I Think I Might Love Aaron Brown A Little Bit

Don’t hurt me:

Dream bigger.

That’s really what I think, and I suppose what worries me as well.
The problem is not that students don’t dream – they do. The problem is
that students too often fail to dream big. If you are going to dream,
why waste it on something small?

I’m not sure students are to blame for this. I suspect this is
something we, their parents and teachers have done to them. Our intent
was to protect them from hurt. We forgot there are things far worse
than disappointment.

So my advice to students (and that includes my 20-year-old daughter)
is this: Find the biggest, coolest most audacious dream you can and own
it. Make that crazy dream yours and go get it.

Your parents will worry, your teachers will patiently explain how
hard it is, and you can just smile knowingly. You will understand that
the dream, your dream, is not the place where you end up, but the road
you will spend your life traveling. You’ll understand that while
everyone falls down, dreamers always get up and that disappointment, as
uncomfortable as it is sometimes, is not nearly as uncomfortable as
never having reached.

Of course, he’s borrowing fromTeddy Roosevelt, but really. If I had to give a graduation speech (can you imagine?) this is pretty much what I’d say.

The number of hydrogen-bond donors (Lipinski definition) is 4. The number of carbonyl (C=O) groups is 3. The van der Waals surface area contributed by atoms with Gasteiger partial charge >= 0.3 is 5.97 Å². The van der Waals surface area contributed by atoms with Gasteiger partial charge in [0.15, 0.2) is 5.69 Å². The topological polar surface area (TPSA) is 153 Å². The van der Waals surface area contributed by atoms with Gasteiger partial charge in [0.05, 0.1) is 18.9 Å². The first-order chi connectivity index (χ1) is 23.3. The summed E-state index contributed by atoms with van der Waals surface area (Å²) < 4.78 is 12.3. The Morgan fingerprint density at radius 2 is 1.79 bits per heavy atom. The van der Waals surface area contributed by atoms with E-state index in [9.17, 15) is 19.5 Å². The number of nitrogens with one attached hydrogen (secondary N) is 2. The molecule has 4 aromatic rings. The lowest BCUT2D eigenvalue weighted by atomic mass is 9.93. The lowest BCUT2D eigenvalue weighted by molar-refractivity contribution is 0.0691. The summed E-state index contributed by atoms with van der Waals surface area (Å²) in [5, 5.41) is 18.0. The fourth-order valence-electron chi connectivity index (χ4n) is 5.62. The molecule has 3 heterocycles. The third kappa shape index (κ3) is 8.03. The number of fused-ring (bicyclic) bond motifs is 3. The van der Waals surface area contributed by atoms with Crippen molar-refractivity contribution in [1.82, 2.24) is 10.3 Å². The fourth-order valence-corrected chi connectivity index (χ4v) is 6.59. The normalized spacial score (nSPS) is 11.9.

We spend so much time figuring out what we can have and wanting that, instead of figuring out what we want and how to get it, and it may be reasonable in some circumstances. I am never going to be an astronaut or a figure skater, I and my claustrophobia and my weak ankles have accepted this. I also know that when I was little had I been willing to spend hour upon hour upon hour either studying science or practicing skating, I might be an astronaut or a figure skater today.

Dreaming’s the wrong word, implying as it does airy-fairy staring into space waiting for your cosmic prince to come without DOING anything yourself, maybe wanting’s better. Want something.


3 thoughts on “I Think I Might Love Aaron Brown A Little Bit

  1. thank you for this.
    i struggle for ways to explain this to a fifteen-year-old kid that does odd jobs for me. i’m going to save this post for him.

  2. A guy I interviewed once said that the problem with most people isn’t that they aim too high and miss, it’s that they aim too low and hit. Charmingly, he was including himself in “most people.”

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